The moment I mention “team-building” in a corporate environment I get two distinct reactions. Top management smile sagely and point me to all the initiatives held, budgets spent and courses created in order to build a “more effective team” because, of course, everyone in the business “is part of one big family”.
Everyone else rolls their eyes and shuffles their feet. They’ve been subjected to an endless stream of rhetoric, lectures, PowerPoint presentations, training films, memos and short courses on how to work better as a team so they can be more productive, efficient and fit in with the corporate culture.
We’ve been looking at team building since the 1920s and the Hawthorne effect. Nearly a century of effort should have it sorted by now.
Here’s why: Until everyone matters in a business no one does.
You can’t have people who partially matter. Yes, the role may be different and the degree of responsibility that goes with it will also change but there is no logic in offering money to someone to do a job that matters maybe some of the time.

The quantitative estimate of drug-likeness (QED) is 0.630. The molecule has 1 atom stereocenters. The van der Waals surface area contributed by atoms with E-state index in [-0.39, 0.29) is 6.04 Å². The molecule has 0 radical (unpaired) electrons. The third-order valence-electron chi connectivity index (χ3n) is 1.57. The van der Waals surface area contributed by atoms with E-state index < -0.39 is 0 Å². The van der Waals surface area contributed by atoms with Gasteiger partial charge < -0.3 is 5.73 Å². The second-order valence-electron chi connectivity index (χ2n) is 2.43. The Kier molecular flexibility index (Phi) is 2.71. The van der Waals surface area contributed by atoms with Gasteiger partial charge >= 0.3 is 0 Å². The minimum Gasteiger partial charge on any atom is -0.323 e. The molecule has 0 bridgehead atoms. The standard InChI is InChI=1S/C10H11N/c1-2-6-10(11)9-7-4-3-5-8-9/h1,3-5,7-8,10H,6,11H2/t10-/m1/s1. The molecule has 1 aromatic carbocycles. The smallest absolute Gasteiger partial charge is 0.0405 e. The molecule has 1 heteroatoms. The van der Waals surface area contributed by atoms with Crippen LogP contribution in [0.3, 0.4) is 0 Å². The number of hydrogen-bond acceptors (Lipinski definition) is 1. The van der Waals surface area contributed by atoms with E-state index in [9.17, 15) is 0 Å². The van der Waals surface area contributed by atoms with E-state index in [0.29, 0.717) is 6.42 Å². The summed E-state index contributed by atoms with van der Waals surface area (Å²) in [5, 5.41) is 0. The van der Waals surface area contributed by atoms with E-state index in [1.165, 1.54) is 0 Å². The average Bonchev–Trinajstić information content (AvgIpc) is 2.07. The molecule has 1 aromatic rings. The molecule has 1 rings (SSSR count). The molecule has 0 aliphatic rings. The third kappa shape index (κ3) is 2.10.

Failure to grasp that creates a business culture that’s at odds with itself. Failing to achieve true cohesion through equality, a business sabotages itself and ends up spending money it could have used elsewhere to fix a problem itself created.
The world is changing. Not overnight and not all at once, but it is changing nevertheless. In my talks to corporate groups, CEOs, VPs and industry leaders I gleam insights of how this change is happening. What evidence exists. Why some things happen and not others and how we can best take advantage of it all to do better. In Observations I catalogue it all. Brief, to the point and open to discussion.